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Inventors File Patent Application For Scratch-And-Sniff Marijuana Packages

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Scratch-and-sniff marijuana packaging could be coming to a dispensary near you.

An application for a patent on the cannabis container concept was published by the U.S. Patent and Trademark Office on Thursday. In order to comply with state regulations while at the same time ensuring consumers know what they’re buying, the inventors are pitching a secure package that uses non-THC volatiles to produce the scent of the product when a sticker on the exterior is scratched.

The applicants recognized in their filing that there’s an existing patent application for scratch-and-sniff stickers that are meant to identify the flavor of coffee, but argued their idea is distinct because the other application produced the scent of coffee after it’s brewed whereas this sticker would smell like cannabis in its unsmoked form.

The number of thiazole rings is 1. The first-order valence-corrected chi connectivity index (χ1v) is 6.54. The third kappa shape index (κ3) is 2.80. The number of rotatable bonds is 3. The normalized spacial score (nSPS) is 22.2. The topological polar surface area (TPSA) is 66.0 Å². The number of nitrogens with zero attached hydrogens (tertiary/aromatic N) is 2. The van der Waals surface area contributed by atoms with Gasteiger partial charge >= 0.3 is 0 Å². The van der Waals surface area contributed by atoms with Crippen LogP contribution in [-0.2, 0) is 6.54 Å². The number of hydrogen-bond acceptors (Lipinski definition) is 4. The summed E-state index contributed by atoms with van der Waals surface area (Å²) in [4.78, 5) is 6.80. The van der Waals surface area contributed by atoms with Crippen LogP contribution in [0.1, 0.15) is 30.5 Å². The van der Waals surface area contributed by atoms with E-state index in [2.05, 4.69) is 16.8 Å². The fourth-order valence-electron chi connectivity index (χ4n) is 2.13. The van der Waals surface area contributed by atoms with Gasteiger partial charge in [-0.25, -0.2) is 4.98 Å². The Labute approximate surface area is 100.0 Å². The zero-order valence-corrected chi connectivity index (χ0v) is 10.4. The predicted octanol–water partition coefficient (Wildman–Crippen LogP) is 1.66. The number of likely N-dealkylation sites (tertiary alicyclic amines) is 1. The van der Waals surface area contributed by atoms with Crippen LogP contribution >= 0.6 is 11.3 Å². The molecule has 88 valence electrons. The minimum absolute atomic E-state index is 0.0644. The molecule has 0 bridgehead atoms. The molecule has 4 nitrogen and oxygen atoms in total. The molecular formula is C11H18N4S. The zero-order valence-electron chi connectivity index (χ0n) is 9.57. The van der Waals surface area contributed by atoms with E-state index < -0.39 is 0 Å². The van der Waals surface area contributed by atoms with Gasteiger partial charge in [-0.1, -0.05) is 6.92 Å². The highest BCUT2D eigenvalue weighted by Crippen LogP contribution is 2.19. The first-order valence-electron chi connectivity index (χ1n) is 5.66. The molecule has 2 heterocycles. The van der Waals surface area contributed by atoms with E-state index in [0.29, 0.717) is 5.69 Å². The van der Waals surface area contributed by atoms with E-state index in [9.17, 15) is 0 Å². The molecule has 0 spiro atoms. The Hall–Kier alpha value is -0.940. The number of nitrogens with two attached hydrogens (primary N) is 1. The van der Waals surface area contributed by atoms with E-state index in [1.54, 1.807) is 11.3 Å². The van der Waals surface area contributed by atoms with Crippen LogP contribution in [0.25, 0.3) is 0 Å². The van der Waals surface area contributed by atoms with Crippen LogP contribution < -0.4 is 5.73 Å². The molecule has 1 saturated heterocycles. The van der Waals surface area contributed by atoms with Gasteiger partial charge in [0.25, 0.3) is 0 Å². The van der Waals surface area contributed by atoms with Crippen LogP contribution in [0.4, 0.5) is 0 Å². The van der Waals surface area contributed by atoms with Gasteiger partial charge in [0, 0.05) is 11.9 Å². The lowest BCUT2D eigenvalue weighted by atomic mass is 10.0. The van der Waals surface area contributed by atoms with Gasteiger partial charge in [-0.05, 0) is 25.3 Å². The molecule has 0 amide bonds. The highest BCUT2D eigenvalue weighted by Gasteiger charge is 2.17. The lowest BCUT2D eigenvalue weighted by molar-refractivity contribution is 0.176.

“A major hurdle to the purchase of Cannabis is the secure packaging laws of various states,” the application states. “Packaging can often prevent a purchaser from observing certain characteristics of the Cannabis, such as its scent.”

In a summary of the proposal, the applicants said the “general purpose of the present invention is to provide a Cannabis package and method of selection that includes all the advantages of the secure packaging, and overcomes the drawbacks inherent therein.”

Random Vaughn and Jonathan Tanzer via USPTO.

Another advantage of the proposed packaging is to help patients identify medicinal properties of different marijuana varieties, or assess quality, without having to open the product, the applicants, Random Vaughn and Jonathan Tanzer of Olympia, Washington, argued. They said that scent is is important in “selecting Cannabis for medical reasons such as seizures, headaches, or insomnia.”

The application lists two iterations of the concept. The main one would involve a sticker that would be infused with the scent of cannabis. Terpenes, which are non-intoxicating compounds in the plant that give cannabis its smell and taste, would be used to produce the scent.